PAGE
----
As someone who has spent a lifetime researching the aviation industry, I’m often asked what my favourite airline is. 

It’s quite flattering to think this would influence other people’s views. But I’ll usually turn the question around to find out what’s important to the person asking the question. Because we’re all looking for different things when it comes to air travel. Some prefer the full-service treatment, while others are just happy to get from A to B for as little as possible.

The same is true when airlines are trying to connect back the other way, especially in the digital environment. Different consumers have different needs, preferences and quirks. Online is essentially a permission medium – the customer will only build relationships with brands that play it their way. So some kind of aggregation is helpful for brands to understand their customers.

Digital types

TNS’ recent Digital Life study, conducted in 47 countries around the globe, uncovered six different types of digital consumers. Here in Australia, with our high Internet penetration and diverse online population, four of the six segments emerged as dominant:

  1. Functionals access the Internet to perform tasks such as e-mailing, reading news, checking weather and personal banking. Functionals are less interested in social networking and are not driven by the need to express themselves.
  2. Networkers access the Internet to build and maintain relationships, mostly via social networking sites, and predominantly as a way to keep in touch rather than as a means of self-expression.
  3. Knowledge Seekers access the Internet to gain knowledge and information and to educate themselves about the world.
  4. Influencers access the Internet for almost all parts of their lives. They are heavily involved in social networking, blogging, mobile Internet and online shopping. Influencers like to share opinions and will contribute to blogs and other channels that rely on user-generated content.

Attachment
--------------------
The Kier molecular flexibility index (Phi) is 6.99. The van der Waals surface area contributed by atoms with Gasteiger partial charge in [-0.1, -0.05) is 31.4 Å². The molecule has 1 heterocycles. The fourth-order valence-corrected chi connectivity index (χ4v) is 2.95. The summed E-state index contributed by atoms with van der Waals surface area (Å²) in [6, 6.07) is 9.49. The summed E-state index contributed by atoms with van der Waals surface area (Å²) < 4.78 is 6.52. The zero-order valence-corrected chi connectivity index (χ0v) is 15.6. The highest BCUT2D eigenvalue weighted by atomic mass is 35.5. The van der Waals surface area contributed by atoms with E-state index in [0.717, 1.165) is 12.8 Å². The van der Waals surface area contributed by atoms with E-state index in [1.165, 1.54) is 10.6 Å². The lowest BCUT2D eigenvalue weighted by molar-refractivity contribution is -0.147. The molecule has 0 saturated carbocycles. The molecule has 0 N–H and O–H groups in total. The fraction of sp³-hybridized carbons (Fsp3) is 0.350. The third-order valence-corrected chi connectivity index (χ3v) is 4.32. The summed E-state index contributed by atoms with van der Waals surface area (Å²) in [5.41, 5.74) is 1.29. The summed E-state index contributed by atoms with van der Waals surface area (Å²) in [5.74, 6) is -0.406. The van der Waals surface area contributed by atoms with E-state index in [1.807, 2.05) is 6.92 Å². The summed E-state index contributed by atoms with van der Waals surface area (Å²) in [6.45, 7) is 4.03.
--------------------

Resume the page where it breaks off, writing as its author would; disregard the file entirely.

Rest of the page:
The predominance of these different types of Internet users varies greatly across different markets with different cultures and varying levels of Internet diffusion:

*Developed Asia includes Australia, Singapore, Hong Kong, Japan and Korea.

Rules of engagement

So how do airline marketers know if they have permission to engage? Taking my home market of Australia as an example, we’ve outlined the degree of openness to brand communications via different channels for each of these digital segments.

When targeting Functionals (our largest group – got to love that Aussie pragmatism!), an airline has several options but would be best to communicate through general browsing and shopping channels. In particular, the need is to try to attract the attention of those who are actively in the purchase-cycle mode with facts and proof points.

On the other hand, airlines might want to focus on branded communications when targeting Influencers, a group that is nearly as large and obviously key in generating excitement around a brand. Like Functionals, Influencers like to hear from (new) brands when they are in planning mode, but here the focus is on more emotive or intriguing messages.

Not every consumer wants to interact with brands in the same way. "Tune out” represents respondents who “don’t even notice” branded communications.

Airline horses for digital courses

Smart brands might want to find out which type of digital consumer their customers are. We asked our six segments of Australians where their loyalties lie when taking to the sky. Like any other mix of humans, our different digital segments favoured different airlines:

  • Networkers – the group that values keeping in touch with friends and family on a regular basis – are big on JetStar, one of the two true low-cost carriers in Australia.
  • Functionals – the segment more likely to be made up of older, more conservative people – are really Qantas’ heartland.
  • The sought-after Influencer group is a battleground between Qantas and Australia’s domestic Virgin brand, Virgin Blue.

Knowing this, the weight each airline would put on any one of these segments needs to be different. For example, the barriers to persuading a Functional (and therefore the cost) would be higher for Virgin than for Qantas.

Tone of voice and exact mix of communications will also need to be nuanced differently because what appeals to Influencers about Virgin Blue will be different than what this group finds appealing about Qantas. As a hypothesis, the former might win hearts with its quirkiness and personality, while the latter might earn points with its status, leadership and scale.

It really is horses for courses when you talk to online consumers.

Oh, and for those of you who are still wondering what my favourite airline is – it’s Ariana Afghan Airlines. Doesn’t that prove the point?